Captain Glenn addresses his crew from the deck as an azure sea and the island of Sardinia stretch behind him. “It’s good to have you gathered here again. You are all very special to me. For some reason, no matter how hard we try, things often go wrong on this boat. But, though we face adversity, my expectations for this crew is high. We have to get this boat up and running for a bunch of rich ladies. Our first mate, Cuddles, is sick with Covid. The engine is broken. We have to make a big dinner. Also, you are all chimps.”
We cut to seven chimps dressed in little sailor suits. The title flashes up on the screen: “Chimp Boat: Season IV.”
This is my pitch for a reality-television show called Chimp Boat. I would definitely cast clean-cut Captain Glenn from Below Deck Sailing Yacht (available on Hayu – there are so many hungry streamers to feed nowadays) in the role of skipper because of the way he stoically maintains the illusion that he’s running a regular old yachting business. He never seems to notice that his crew of hunks has been cast for drama and high jinks by a television production company that cares not a whit for the ocean waves. Indeed, he barely seems to notice that there is a television production company on board at all. I’m pretty sure he’d be similarly relaxed about a crew of chimps. He’d just get on with it. The man is a saint.
Yachting involves a handful of rich people putting their lives in the hands of underpaid servants who surely have no grievances
Being on a yacht is a really strange thing that rich people like. A yacht is a medium-sized B&B that makes you seasick and that you can’t leave. Yachting involves a handful of rich people putting their lives in the hands of underpaid servants who surely have no grievances. This all happens far out at sea, away from the laws of man. I say to rich people everywhere: Keep doing this. What could go wrong?
Captain Glenn’s boat is named Parsifal III, which suggests that something terrible happened to Parsifals I and II in earlier seasons. (I’m jumping straight in at season IV.) It is named after the virginal knight of Arthurian legend, which is ironic, because I doubt he would stay a virgin very long on this boat. Love triangles are too simple a geometric form to map the complex amorous engagements to be had here. It’s Euclidean, so it is. And we frequently, as is tradition, watch them in grainy night vision while they sleep or share berths and snog. This is fine. I’m sure it’s healthy for us.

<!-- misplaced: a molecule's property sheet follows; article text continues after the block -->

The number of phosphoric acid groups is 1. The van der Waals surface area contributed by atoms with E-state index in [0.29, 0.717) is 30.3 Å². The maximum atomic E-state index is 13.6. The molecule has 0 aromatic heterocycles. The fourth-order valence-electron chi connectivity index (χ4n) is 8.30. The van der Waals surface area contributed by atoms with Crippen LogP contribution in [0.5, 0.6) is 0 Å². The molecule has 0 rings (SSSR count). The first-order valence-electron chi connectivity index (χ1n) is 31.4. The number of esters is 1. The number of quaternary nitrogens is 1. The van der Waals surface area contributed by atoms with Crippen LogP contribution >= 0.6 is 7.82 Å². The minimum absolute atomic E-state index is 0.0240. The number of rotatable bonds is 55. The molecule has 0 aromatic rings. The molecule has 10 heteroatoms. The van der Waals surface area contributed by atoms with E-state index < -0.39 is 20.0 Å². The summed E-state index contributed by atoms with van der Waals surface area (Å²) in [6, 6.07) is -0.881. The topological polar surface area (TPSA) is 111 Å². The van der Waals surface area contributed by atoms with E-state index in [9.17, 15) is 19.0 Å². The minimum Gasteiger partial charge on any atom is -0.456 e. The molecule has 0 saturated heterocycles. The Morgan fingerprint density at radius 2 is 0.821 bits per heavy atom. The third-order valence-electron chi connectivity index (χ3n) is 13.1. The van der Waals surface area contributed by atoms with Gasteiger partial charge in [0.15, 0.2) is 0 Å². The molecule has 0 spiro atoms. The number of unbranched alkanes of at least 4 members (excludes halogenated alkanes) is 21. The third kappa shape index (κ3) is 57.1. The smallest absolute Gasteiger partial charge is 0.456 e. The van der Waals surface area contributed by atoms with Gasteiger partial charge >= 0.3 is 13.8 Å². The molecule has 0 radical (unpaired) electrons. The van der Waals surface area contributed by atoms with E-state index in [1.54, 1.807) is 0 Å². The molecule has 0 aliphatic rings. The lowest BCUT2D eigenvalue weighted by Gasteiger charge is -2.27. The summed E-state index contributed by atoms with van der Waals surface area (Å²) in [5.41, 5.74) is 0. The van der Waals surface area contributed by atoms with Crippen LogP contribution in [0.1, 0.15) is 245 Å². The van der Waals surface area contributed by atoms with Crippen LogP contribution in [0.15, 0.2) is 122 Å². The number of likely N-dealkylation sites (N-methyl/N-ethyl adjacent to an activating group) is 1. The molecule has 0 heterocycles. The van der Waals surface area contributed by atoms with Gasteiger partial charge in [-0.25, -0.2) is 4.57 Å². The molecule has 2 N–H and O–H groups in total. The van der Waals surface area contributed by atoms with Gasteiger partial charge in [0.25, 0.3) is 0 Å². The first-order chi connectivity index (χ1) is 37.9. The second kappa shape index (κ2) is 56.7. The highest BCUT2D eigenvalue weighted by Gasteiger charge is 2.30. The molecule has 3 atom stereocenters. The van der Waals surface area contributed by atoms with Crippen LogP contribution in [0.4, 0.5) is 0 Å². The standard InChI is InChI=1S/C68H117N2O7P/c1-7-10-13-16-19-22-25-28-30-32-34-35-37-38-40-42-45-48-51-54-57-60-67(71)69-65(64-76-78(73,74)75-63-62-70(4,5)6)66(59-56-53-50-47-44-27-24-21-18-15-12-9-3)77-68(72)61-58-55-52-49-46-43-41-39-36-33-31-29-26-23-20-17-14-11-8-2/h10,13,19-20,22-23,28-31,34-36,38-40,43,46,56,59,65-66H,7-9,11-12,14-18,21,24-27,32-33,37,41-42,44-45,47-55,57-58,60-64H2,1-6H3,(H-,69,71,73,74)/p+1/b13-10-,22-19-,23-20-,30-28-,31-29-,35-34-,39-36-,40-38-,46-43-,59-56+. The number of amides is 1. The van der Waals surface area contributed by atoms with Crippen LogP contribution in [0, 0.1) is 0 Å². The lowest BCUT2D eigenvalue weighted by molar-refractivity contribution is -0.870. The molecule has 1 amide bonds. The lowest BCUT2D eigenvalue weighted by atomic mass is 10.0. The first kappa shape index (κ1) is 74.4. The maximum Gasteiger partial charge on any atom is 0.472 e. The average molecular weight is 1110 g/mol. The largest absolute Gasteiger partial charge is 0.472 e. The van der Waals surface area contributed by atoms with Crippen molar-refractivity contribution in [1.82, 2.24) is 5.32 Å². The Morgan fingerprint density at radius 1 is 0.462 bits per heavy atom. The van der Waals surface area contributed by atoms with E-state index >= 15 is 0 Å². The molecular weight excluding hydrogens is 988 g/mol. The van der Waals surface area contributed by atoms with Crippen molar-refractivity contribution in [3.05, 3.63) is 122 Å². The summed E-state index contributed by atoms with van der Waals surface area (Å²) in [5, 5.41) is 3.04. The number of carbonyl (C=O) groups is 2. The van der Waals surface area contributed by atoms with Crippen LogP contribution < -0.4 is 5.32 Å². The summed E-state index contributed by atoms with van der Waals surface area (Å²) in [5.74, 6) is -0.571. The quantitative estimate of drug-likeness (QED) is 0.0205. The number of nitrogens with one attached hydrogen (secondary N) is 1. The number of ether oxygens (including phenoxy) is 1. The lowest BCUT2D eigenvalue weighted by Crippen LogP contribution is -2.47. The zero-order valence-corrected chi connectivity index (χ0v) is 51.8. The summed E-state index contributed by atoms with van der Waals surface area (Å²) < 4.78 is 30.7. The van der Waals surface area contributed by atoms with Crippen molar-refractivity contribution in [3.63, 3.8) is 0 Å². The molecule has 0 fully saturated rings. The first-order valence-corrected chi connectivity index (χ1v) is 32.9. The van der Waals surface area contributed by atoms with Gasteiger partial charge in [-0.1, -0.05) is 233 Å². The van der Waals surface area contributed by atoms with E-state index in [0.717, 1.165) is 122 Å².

This bunch sure know how to have fun. “We like to stay up late and just giggle all night,” says Colin, the chief engineer, to newcomer Chase, with whom he shares a cabin. Chase seems fine with the prospect of hysterical chortling in lieu of sleep. I guess chuckling all night on a boat is better than his previous job with the Paw Patrol.
Everyone introduces themselves with the bio presumably given to them by the casting director and not the one suggested by the recruiting agency. Alex, a hirsute crewhand, tells us he’s the “chaotic black sheep of the family”. Lucy, a junior steward, pronounces her name “Lucky” on being introduced; then we get a montage of her having accidents. Mads, the other junior steward, tells us that she wouldn’t be opposed to romance with her crewmates. (I’m cleaning up the language here because of how delicate you all are.) There is no human-resources department on Parsifal III.